2. The Isle Casino Hotel Waterloo

The Isle Casino Hotel Waterloo is valued at $49 million.

DES MOINES — Revenues fell slightly at Isle Hotel Casino Waterloo in fiscal year 2018, the third straight year of decline.

Adjusted gross revenue totaled $85.3 million, down from $87 million in FY2017 and $90 million in FY2016.

Admissions also dropped a bit, to 1.014 million in FY2018 from 1.119 million in FY2017 and 1.233 million in FY2016.

The average patron dropped $84 per visit in Waterloo in FY2018, compared with $78 in 2017 and $73 in 2016.

Overall, state-licensed casinos in Iowa saw a slight bump in revenue for FY2018, but attendance lagged due to weather and economic factors, officials said Wednesday.

Iowa’s 19 casinos took in nearly $1.464 billion for the 12 months that ended June 30.

That’s less than a 1 percent increase — $10.9 million — in gross adjusted revenue over the previous fiscal year, below the record of nearly $1.47 billion in fiscal 2012.

“We’re stable, we’re strong and we’re mature,” said Wes Ehrecke of the Iowa Gaming Association, an umbrella group for the state-licensed casinos.

Brian Ohorilko, administrator for the Iowa Racing and Gaming Commission, said he was “encouraged” by the gaming industry’s fiscal 2018 performance, but noted casino operators are concerned about the drop in patrons.

The number of patrons decreased 1.1 million to 20.7 million visitors, compared with the previous year’s 21.8 million.

All but one casino posted a higher per capita losses by patrons per visit, going from $67 per patron the past two fiscal years to $71 per patron in FY2018. That explains why gaming revenue was up even though attendance is down.

Outcomes split

In all, nine casinos posted higher revenue last year while 10 reported declines.

Altoona-based Prairie Meadows Racetrack and Casino topped $201 million in adjusted gross receipts, a gain of more than $11 million compared with the previous year. Casinos in Davenport, Council Bluffs, Sioux City and Dubuque also posted gains.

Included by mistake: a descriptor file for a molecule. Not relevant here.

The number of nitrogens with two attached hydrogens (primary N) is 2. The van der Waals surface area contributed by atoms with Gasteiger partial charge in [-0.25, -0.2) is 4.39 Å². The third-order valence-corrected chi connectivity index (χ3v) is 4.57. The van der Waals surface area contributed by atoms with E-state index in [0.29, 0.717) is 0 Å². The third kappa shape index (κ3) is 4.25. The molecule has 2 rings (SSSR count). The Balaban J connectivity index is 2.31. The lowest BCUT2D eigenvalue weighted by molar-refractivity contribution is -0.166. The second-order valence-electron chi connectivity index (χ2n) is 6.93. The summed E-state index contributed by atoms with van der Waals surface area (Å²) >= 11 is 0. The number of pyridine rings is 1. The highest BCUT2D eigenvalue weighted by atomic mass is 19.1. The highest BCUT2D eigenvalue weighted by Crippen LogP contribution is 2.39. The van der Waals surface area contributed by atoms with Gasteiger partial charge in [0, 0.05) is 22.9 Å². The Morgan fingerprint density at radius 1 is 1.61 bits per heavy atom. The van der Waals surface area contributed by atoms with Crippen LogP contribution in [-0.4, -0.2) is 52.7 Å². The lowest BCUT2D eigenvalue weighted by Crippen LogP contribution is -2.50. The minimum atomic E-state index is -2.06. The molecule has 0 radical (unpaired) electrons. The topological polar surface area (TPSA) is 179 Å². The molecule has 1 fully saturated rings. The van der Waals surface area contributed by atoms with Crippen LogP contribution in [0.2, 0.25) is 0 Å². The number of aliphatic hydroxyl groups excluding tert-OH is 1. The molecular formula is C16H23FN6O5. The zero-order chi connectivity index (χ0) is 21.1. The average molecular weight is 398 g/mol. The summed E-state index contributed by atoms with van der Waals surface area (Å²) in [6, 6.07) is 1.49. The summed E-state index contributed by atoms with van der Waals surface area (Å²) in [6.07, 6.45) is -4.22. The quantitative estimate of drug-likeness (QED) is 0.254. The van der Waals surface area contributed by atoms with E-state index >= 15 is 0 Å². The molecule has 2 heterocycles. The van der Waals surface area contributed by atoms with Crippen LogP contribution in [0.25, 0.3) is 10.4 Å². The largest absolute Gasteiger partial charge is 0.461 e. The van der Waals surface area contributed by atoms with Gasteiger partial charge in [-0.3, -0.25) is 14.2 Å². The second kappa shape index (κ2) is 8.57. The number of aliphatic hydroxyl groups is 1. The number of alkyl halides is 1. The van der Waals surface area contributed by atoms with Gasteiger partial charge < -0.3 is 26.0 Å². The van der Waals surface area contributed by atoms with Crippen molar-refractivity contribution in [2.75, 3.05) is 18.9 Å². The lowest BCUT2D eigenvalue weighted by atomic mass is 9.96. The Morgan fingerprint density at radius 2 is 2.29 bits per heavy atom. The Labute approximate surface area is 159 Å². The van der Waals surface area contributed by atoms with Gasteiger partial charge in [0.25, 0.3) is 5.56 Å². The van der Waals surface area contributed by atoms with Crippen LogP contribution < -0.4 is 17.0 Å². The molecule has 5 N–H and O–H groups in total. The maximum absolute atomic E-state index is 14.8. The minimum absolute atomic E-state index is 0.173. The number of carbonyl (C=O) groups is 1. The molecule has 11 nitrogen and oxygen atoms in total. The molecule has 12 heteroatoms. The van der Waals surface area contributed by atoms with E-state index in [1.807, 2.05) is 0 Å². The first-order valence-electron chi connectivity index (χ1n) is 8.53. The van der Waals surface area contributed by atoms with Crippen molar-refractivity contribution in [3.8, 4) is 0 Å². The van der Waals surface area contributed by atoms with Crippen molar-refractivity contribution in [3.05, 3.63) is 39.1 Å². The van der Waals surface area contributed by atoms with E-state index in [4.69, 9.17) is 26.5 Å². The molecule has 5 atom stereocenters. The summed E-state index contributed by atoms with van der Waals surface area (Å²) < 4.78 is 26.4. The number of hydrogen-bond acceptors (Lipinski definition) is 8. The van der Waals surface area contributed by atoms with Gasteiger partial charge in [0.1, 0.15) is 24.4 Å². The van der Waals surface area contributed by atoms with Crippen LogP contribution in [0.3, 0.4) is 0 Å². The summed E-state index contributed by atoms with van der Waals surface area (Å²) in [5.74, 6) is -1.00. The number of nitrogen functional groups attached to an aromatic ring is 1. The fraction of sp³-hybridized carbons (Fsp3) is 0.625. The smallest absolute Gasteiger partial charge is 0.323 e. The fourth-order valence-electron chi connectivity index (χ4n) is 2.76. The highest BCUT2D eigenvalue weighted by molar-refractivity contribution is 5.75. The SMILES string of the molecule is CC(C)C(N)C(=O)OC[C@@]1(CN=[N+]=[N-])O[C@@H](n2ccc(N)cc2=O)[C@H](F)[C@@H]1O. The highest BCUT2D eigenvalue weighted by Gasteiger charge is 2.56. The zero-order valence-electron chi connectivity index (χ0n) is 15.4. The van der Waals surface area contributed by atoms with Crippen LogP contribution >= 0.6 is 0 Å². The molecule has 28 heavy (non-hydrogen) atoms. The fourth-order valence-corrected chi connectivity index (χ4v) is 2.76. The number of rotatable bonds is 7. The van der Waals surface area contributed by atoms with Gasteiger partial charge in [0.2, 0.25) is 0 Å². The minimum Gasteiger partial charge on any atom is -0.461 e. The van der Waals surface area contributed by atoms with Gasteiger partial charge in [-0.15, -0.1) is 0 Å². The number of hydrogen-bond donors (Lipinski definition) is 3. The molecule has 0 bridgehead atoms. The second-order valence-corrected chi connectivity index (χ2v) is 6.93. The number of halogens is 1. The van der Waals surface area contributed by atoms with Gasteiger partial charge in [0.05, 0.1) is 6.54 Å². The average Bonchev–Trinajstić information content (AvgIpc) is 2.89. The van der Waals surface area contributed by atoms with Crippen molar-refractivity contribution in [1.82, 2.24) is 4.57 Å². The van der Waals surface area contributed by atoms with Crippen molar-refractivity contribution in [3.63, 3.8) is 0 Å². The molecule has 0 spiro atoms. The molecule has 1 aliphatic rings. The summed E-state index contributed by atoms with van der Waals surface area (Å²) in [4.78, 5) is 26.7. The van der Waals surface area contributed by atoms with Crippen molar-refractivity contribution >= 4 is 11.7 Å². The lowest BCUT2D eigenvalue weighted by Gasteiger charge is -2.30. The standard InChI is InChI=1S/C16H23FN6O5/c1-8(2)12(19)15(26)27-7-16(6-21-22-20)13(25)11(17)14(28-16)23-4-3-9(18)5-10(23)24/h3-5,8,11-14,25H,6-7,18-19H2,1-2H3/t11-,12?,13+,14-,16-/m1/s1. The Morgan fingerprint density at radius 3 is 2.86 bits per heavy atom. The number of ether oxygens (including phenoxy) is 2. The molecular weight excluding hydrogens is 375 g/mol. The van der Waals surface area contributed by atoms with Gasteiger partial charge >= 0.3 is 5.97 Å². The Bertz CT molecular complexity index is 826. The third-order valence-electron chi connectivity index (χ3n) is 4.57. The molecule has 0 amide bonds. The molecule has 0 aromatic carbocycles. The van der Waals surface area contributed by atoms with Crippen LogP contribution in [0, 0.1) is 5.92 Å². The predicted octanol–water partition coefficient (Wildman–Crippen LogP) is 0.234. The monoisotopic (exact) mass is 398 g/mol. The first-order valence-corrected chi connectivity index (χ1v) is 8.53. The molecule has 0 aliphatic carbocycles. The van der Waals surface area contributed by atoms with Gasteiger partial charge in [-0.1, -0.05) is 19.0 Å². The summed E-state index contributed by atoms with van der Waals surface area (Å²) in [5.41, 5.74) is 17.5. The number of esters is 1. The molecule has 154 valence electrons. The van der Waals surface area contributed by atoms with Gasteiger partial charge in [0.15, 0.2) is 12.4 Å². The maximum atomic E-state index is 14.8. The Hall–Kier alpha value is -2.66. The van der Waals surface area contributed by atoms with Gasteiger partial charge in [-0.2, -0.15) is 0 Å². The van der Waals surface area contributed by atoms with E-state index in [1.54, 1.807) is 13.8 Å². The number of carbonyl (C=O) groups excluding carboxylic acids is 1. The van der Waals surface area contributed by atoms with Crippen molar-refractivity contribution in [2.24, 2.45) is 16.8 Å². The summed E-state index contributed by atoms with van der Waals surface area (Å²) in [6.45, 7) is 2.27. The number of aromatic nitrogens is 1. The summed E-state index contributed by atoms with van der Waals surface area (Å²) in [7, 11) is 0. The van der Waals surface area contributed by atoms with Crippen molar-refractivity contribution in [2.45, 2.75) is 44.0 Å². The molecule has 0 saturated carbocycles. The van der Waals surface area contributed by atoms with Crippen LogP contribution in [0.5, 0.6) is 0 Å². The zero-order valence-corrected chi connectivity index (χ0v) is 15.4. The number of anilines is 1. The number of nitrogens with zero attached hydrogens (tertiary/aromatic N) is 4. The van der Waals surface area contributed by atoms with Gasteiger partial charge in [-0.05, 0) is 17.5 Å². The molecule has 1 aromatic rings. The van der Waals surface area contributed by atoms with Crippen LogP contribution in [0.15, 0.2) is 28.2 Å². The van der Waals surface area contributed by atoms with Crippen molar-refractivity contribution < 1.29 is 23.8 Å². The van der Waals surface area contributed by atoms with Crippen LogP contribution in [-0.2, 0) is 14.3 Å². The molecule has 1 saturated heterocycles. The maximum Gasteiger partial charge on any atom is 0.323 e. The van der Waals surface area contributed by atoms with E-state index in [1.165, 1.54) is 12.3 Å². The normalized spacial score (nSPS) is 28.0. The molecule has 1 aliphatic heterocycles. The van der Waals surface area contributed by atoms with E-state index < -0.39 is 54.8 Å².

There was no construction or major capital improvements that might have skewed the comparisons, Ohorilko said, meaning the fiscal 2018 report “really is a true year-over-year picture and I think demonstrates the continued stability in the Iowa gaming market.”

Ehrecke said unseasonably cold weather in March and April had a negative impact on admissions as Iowans stayed home rather than brave the elements.

“When people don’t go out on those weekends,” he said, “that can have an impact on your overall attendance, and it’s difficult to get that back.”

Sports book

Perhaps the best prospect Iowa casinos have for attracting new patrons is the recent U.S. Supreme Court decision allowing states to adopt legal sports wagering, and casinos will push the Legislature to act quickly in 2019, Ehrecke said.

Offering sports wagering via state-regulated casinos would “certainly help” generate more visits, he said.

Ohorilko said the commission is neutral on the sports wagering issue but is preparing should policymakers decide to expand gambling.

Wagering at Iowa’s 19 state-licensed casinos, launched under the 1989 riverboat gambling law, generated more than $292 million in tax revenue this past fiscal year. Cities and counties received $7 million, and nonprofit organizations holding the state gaming licenses received $41 million during the 2017 calendar year, Ohorilko said.

The eight-page fiscal 2018 state casino gambling report can be found at: https://irgc.iowa.gov/sites/default/files/documents/2018/07/fytd2018.pdf.

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